August 5, 2019 5.16 pm This story is over 28 months old

What Boris’ extra money will change at Boston Hospital

The Prime Minister visited Boston on Monday

Prime Minister Boris Johnson visited Boston Pilgrim Hospital on Monday after pledging over £1.8 billion for the NHS, but what will the extra money change at the Lincolnshire facility?

Boris arrived in the county by aeroplane on Monday morning before visiting Boston Pilgrim Hospital to announce £21.3 million of capital funding for the facility, which has been struggling to cope with patient numbers, staff shortages and development money for more than half a decade.

The money will help with a move towards defined urgent and emergency ‘care zones’ in an attempt to improve patient wait times and the flow of patients in and out of the department. This will allow patients needing emergency treatment to be seen and treated quicker.

The investment was announced by the Department of Health as part of a capital funding increase for hospitals across the country to go towards improving the experience of patients in emergency departments.

Prime Minister Boris Johnson arrived in Lincolnshire by aeroplane at RAF Coningsby. Photo: Graham Beaumont

As previously reported, when Boris visited Lincolnshire he announced which 20 hospitals will share £850 million of the funding.

Boris visited with Secretary of State for Health and Social Care Matt Hancock and Boston MP Matt Warman, who met with patients and staff, including new Chief Executive Andrew Morgan, as they toured the site including the emergency department.

It is a welcome boost after Lincolnshire hospital bosses were previously denied more than £79 million (63%) of funding requested over the past three years – including money for major STP-based projects.

Secretary of State for Health and Social Care, Matt Hancock MP. Picture: Twitter.

MP Matt Hancock said: “Today we are announcing funding for a new expanded A&E facility at the Pilgrim hospital. My grandmother worked at Pilgrim on night shifts all of her working life as a nurse and it is fantastic to be able to put £2 0million extra into making sure the A&E in Boston is the best it can possibly be to improve patient flow and to reduce waiting times.”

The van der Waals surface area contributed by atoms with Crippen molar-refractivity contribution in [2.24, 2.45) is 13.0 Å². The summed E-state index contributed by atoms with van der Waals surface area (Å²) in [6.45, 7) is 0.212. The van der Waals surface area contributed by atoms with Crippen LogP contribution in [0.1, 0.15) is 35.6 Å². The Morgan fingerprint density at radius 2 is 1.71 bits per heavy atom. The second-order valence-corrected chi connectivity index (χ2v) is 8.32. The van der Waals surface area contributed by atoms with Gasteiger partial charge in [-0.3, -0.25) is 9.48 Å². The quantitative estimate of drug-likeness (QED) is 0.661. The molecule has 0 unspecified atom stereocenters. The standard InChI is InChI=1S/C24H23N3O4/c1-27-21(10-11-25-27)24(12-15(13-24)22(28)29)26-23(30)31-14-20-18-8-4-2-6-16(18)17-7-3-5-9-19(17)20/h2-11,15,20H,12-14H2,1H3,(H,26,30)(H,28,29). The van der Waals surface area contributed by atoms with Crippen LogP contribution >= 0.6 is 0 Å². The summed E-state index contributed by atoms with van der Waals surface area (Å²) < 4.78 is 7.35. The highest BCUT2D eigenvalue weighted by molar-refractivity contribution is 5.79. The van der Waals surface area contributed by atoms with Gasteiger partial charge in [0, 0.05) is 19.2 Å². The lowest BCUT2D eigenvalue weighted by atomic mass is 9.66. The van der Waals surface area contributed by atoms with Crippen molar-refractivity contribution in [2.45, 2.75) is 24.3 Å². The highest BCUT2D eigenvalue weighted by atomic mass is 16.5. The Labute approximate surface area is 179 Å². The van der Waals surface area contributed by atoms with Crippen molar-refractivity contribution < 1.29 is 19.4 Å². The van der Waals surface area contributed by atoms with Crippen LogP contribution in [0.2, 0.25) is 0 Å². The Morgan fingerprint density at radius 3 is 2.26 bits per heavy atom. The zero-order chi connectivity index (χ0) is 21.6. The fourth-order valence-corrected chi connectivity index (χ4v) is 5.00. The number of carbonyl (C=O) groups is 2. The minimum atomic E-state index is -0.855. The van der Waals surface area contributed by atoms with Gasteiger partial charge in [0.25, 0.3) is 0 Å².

Andrew Morgan. Photo: Lincolnshire Community Health Services NHS Trust

Chief Executive for ULHT, Andrew Morgan, said: “These improvements to the department mean we will be able to direct patients when they arrive, so they can receive the most appropriate care.

“We hope that this development will help us to see and treat patients more quickly and ensure that everyone is getting the right level of care that they require.”

However, NHS workers remain ‘very concerned’ about staffing levels according to UNISON, who labelled the cash boost for Pilgrim Hospital as ‘a drop in the ocean’.

Scott Kingswood, UNISON regional organiser for Lincolnshire health branch, said: “NHS staff remain very concerned about critically low staffing levels across the health service.

:Without a robust funding plan to get more staff on to wards, both staff and patients will continue to suffer as an over-stretched service creaks at the seams.”

“The money pledged today is a drop in the ocean for what’s needed to ensure the NHS recovers from the brutal cuts of the past decade.”

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